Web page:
|Institution:||University of Edinburgh|
|Keywords:||sound symbolism; onomatopoeia|
|Full text PDF:||http://hdl.handle.net/1842/8663|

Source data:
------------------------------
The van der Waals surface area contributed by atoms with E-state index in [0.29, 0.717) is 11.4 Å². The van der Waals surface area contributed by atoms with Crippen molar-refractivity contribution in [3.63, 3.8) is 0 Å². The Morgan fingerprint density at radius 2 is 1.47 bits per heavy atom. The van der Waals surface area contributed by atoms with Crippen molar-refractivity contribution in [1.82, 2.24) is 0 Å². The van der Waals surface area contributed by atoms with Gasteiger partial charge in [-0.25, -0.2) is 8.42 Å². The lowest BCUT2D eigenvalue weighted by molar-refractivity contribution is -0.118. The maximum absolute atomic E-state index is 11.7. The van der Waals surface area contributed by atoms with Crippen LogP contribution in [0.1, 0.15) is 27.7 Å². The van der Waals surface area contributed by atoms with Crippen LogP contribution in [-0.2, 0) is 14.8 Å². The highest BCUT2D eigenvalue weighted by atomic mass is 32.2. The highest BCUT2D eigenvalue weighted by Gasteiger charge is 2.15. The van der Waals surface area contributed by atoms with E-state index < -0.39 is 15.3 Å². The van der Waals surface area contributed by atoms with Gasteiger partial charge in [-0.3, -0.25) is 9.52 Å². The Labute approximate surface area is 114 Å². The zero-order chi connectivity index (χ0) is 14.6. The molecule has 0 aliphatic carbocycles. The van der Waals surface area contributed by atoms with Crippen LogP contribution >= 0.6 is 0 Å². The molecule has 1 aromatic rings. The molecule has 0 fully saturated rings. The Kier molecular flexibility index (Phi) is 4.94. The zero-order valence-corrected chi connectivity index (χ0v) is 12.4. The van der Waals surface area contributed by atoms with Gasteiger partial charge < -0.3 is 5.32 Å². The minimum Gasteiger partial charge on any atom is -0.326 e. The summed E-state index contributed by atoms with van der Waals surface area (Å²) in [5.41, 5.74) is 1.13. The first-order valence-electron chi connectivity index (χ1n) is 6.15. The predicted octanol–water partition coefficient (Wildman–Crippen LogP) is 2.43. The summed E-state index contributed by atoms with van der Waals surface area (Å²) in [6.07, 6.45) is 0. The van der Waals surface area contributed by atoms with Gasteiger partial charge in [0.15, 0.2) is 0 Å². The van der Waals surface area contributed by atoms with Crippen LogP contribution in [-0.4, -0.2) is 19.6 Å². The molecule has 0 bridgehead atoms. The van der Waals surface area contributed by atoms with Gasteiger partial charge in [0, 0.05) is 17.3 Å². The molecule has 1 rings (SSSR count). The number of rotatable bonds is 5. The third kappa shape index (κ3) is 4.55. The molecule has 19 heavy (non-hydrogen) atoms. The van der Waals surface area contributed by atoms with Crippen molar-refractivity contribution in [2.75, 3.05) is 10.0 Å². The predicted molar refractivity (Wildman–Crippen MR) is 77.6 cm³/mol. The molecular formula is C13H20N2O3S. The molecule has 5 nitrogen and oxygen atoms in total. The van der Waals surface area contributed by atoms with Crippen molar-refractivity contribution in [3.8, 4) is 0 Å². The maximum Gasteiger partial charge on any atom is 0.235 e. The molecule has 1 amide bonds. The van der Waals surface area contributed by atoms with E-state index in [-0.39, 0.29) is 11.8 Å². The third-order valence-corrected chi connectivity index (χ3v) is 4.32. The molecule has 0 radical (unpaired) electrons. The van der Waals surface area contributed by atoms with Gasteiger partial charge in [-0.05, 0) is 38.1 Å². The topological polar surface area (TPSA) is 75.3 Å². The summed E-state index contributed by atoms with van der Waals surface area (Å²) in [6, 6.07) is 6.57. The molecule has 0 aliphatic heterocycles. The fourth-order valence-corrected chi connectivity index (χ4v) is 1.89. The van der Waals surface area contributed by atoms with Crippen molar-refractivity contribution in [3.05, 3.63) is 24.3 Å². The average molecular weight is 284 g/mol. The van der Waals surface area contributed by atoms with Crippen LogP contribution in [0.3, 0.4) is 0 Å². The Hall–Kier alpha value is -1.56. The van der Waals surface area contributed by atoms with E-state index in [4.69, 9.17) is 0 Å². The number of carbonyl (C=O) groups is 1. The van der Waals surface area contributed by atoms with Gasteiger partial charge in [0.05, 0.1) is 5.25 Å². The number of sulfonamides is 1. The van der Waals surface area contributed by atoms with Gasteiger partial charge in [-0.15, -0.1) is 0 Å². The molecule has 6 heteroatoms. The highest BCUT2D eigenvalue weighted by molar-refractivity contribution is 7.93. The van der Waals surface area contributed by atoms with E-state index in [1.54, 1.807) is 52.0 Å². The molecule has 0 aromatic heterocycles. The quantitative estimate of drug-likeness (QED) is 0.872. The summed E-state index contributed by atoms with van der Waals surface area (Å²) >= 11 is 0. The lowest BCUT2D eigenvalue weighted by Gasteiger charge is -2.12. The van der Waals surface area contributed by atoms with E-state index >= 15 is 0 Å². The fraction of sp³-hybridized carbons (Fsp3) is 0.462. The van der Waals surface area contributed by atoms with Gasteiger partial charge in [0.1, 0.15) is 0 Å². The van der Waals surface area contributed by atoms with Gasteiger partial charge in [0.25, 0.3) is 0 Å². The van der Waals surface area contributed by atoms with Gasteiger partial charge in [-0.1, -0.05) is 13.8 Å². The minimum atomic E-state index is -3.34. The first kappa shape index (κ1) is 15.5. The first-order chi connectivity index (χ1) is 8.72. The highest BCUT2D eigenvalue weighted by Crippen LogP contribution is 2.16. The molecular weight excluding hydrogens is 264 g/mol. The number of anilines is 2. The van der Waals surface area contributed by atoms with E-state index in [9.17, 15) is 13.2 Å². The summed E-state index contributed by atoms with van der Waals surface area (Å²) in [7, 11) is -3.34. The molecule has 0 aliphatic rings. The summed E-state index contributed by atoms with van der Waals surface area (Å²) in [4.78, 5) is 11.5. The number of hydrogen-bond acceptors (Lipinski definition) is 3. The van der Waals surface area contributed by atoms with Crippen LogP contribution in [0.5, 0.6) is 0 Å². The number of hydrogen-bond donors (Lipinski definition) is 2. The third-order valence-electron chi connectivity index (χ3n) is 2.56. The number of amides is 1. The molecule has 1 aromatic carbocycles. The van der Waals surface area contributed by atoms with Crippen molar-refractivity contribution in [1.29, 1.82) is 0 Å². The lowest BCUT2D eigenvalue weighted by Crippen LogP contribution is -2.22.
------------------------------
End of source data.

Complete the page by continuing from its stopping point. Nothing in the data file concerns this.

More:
Research has shown children’s early productive vocabulary to be largely onomatopoeic (Tardif, Fletcher, Kaciroti, Liang, Zhang, & Marchman, 2008; Caselli, Casadio, & Bates, 2001). However, existing research has not addressed or documented why children exhibit this early production bias towards onomatopoeic, or sound symbolic words. In order to effectively study the productive vocabulary of children, it may be important to consider lexical input, in order to understand if there is a link between what the child hears in their input and the types of words they produce. As children exhibit an early onomatopoeic bias, the study of onomatopoeia can help to determine if children have a preference for these words or rather if they are exposed to an excessive amount of onomatopoeic in their input. The goal of this study is to examine parent use of onomatopoeia, as a way of potentially explaining children’s early bias towards these words.